CAP en Español
Small CAP Banner

The Syrian Disconnect

  • print icon
  • SHARE:
  • Facebook icon
  • Twitter icon
  • Share on Google+
  • Email icon

The longer the Syria debate goes on in the United States, the clearer and clearer it becomes that it is not about Syria at all. The American public is simply exhausted and has little or no appetite for yet another intervention, particularly one where it is self-evident that the commander in chief is at best a reluctant supporter.

Yet, there has been a recent rash of stories essentially complaining that the American public’s leeriness toward a Syria intervention is somehow illegitimate. The Washington Post’s chief art critic argued that Americans are simply too inured to images of violence against children and had grown uncaring. In those same pages, author Sebastian Junger insisted that Americans simply don’t understand that force is needed to end such messy wars and that humanitarian interventions almost always go swimmingly well.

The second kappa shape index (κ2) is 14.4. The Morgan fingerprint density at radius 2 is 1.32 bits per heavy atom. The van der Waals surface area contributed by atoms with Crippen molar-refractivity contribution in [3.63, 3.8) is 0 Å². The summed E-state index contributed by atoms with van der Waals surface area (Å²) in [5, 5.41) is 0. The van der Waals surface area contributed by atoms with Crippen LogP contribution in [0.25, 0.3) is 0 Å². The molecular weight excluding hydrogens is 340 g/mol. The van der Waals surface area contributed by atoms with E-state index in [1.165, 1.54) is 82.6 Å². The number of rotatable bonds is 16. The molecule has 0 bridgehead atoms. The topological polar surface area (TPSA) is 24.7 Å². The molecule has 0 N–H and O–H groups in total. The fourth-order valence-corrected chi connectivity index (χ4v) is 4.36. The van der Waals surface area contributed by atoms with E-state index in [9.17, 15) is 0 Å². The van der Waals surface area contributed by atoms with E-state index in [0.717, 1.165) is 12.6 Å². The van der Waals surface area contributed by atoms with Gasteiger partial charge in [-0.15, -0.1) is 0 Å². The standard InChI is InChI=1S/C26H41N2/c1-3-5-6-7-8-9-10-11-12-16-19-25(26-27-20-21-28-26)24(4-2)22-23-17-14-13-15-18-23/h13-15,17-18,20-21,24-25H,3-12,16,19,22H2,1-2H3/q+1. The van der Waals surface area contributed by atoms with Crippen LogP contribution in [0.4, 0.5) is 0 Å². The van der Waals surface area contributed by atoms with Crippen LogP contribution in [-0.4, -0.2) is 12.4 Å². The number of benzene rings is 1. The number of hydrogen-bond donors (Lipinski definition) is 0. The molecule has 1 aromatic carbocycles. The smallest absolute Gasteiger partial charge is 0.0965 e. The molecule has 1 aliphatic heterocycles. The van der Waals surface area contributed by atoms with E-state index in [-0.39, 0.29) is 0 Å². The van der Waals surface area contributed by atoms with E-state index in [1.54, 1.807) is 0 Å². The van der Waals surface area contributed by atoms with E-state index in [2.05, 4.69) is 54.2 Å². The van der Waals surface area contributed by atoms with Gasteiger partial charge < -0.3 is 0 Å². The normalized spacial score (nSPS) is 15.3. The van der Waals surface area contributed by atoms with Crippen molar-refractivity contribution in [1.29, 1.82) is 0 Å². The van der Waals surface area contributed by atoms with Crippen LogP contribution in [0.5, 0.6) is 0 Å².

Yet, as someone who reluctantly supports an intervention in Syria, I believe firmly we need to be much more honest about the potential perils of such a course — and in doing so give the American public far for more credit for its collective wisdom.

Read more here.

This article was originally published in Foreign Policy.

To speak with our experts on this topic, please contact:

Print: Liz Bartolomeo (poverty, health care)
202.481.8151 or

Print: Tom Caiazza (foreign policy, energy and environment, LGBT issues, gun-violence prevention)
202.481.7141 or

Print: Allison Preiss (economy, education)
202.478.6331 or

Print: Tanya Arditi (immigration, Progress 2050, race issues, demographics, criminal justice, Legal Progress)
202.741.6258 or

Print: Chelsea Kiene (women's issues,, faith)
202.478.5328 or

Print: Beatriz Lopez (Center for American Progress Action Fund)
202.741.6255 or

Spanish-language and ethnic media: Rafael Medina
202.478.5313 or

TV: Rachel Rosen
202.483.2675 or

Radio: Sally Tucker
202.481.8103 or